Arizona Humane Society Releases Distemper Alert

I was going to write about food bowls in this post until I received a pet health alert from the Arizona Humane Society regarding distemper in dogs.  Normally, the virus affects young, unvaccinated puppies every spring.  But this year, the Arizona Humane Society has noticed a difference in the disease.  Both puppies and adult dogs with questionable vaccination histories are getting the disease.  Clinical signs include lethargy, runny nose and eyes, anorexia, coughing, vomiting and diarrhea.  After the initial phase, affected dogs often develop hyperkeratosis of the pads on their paws and seizures.  Georgia, Florida and Ohio are also seeing this phenomenon.  According to the news release, “There is also evidence to suggest that two new strains of distemper indigenous to Europe have made their way to the U.S. and while the typical incubation period for distemper is one to two weeks the new stains may have even longer incubation periods.” 

Since there is no treatment for distemper, prevention is a must.  Keep your dog up-to-date on their distemper vaccination or blood titer checks.  Remember, it takes time for immunity to build in response to a vaccine.  Avoid dog parks, pet stores and other dog places for at least two weeks.  Also, the virus can be spread by physical contact so wash your hands and change your clothes after contacting dogs with unknown vaccination histories.  More information is available at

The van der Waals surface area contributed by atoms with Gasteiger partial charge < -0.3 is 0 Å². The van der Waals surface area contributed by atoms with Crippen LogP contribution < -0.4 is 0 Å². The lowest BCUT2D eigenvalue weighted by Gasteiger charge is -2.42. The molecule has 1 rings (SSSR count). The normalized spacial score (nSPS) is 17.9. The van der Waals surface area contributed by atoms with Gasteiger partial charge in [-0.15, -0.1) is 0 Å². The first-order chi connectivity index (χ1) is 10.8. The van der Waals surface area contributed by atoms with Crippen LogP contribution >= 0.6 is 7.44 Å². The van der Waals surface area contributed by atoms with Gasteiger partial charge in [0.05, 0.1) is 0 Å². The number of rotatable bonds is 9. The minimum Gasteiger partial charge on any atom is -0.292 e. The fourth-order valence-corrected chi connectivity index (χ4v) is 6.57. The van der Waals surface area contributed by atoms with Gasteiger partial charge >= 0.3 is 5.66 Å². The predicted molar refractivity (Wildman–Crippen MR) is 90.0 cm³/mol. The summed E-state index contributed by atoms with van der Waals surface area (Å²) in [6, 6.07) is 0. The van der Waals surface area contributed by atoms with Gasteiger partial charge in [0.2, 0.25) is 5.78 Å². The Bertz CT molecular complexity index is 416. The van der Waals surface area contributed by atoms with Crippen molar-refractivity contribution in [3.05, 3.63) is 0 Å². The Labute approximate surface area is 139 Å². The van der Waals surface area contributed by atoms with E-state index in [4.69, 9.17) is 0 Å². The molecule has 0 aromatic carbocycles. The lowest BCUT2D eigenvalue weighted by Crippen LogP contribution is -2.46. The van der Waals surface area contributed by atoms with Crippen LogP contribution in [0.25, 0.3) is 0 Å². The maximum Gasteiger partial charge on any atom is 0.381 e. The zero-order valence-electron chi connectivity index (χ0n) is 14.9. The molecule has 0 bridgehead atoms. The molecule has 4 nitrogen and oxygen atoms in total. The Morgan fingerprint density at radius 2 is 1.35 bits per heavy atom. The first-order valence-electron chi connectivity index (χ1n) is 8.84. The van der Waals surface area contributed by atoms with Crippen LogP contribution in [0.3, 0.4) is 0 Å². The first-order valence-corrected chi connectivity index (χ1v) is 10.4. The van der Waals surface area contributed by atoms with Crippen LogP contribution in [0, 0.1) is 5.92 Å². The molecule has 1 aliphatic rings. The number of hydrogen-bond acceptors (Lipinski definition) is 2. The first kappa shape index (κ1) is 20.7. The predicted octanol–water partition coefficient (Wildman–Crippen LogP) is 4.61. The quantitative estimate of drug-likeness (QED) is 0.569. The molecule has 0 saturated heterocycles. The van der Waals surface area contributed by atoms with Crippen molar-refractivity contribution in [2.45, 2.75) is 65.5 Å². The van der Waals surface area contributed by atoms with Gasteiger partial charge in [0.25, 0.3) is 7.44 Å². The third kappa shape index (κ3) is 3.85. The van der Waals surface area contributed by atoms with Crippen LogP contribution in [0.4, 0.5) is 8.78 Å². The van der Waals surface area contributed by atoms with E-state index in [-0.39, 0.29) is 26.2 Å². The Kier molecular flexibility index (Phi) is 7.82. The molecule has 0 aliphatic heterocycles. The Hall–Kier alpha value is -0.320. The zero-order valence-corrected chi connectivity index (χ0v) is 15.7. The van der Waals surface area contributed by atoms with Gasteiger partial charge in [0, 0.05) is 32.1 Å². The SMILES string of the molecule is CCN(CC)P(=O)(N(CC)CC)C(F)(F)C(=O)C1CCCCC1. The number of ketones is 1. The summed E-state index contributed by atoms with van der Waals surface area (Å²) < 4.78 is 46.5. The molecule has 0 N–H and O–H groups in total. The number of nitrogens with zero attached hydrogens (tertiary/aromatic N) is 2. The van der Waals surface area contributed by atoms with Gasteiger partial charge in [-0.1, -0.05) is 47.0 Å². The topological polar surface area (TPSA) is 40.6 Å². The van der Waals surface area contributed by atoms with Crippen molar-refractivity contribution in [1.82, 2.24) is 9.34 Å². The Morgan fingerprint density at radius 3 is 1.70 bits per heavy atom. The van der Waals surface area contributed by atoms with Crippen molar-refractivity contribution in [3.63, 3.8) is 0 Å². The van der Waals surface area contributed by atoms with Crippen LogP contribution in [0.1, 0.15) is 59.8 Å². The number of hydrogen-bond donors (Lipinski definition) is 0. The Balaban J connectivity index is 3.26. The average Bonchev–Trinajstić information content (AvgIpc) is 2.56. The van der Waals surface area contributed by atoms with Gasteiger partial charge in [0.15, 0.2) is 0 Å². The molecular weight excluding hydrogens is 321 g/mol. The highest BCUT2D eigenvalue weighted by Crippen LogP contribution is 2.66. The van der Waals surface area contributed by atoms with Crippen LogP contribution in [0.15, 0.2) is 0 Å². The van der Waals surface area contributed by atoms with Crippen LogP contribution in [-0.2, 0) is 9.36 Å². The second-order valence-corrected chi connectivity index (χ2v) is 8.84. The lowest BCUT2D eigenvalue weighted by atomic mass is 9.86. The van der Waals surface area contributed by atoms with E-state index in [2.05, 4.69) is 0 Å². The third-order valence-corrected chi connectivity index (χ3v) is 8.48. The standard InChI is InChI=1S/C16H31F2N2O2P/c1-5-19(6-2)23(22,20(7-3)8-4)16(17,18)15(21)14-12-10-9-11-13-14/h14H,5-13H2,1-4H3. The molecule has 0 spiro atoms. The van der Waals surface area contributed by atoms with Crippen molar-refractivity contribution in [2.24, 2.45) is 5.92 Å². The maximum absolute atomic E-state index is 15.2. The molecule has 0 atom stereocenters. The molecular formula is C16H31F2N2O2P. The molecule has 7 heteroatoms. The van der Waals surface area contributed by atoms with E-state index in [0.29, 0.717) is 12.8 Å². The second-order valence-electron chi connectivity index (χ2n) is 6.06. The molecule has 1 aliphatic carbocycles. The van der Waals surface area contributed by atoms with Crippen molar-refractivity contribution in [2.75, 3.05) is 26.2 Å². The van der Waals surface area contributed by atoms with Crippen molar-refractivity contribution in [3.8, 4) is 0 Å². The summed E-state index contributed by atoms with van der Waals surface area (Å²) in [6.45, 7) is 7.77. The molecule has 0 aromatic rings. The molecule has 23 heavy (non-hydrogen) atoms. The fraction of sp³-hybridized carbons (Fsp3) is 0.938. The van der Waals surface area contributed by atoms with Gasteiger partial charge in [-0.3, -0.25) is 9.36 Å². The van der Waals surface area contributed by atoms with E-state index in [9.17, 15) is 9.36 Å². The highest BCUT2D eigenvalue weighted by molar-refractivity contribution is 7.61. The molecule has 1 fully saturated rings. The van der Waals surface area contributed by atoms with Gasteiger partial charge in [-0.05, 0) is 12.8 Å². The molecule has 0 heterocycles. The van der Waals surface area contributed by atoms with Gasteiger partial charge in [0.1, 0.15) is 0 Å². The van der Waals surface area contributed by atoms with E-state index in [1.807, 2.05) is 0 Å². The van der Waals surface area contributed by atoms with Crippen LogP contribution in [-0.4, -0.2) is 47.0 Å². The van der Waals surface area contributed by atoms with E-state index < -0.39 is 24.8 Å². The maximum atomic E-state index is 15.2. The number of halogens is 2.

Published by kristennelsondvm

Dr. Kristen Nelson grew up on a farm in Watertown, Minn., where she developed a deep love for animals of all kinds. She received a Doctor of Veterinary Medicine degree from the University of Minnesota, College of Veterinary Medicine. Kris then completed a small-animal internship at the prestigious Animal Medical Center in New York City. In addition to writing and speaking, she cares for small and exotic animals in Scottsdale, Az. Dr. Nelson is widely quoted in the media. Her credits include Ladies’ Home Journal, USA TODAY, the Los Angeles Times and numerous radio and television interviews. Dr. Nelson has written two books, Coated With Fur: A Vet’s Life and Coated With Fur: A Blind Cat’s Love. Kris and her husband Steve share their home with rescued cats, birds and a dog.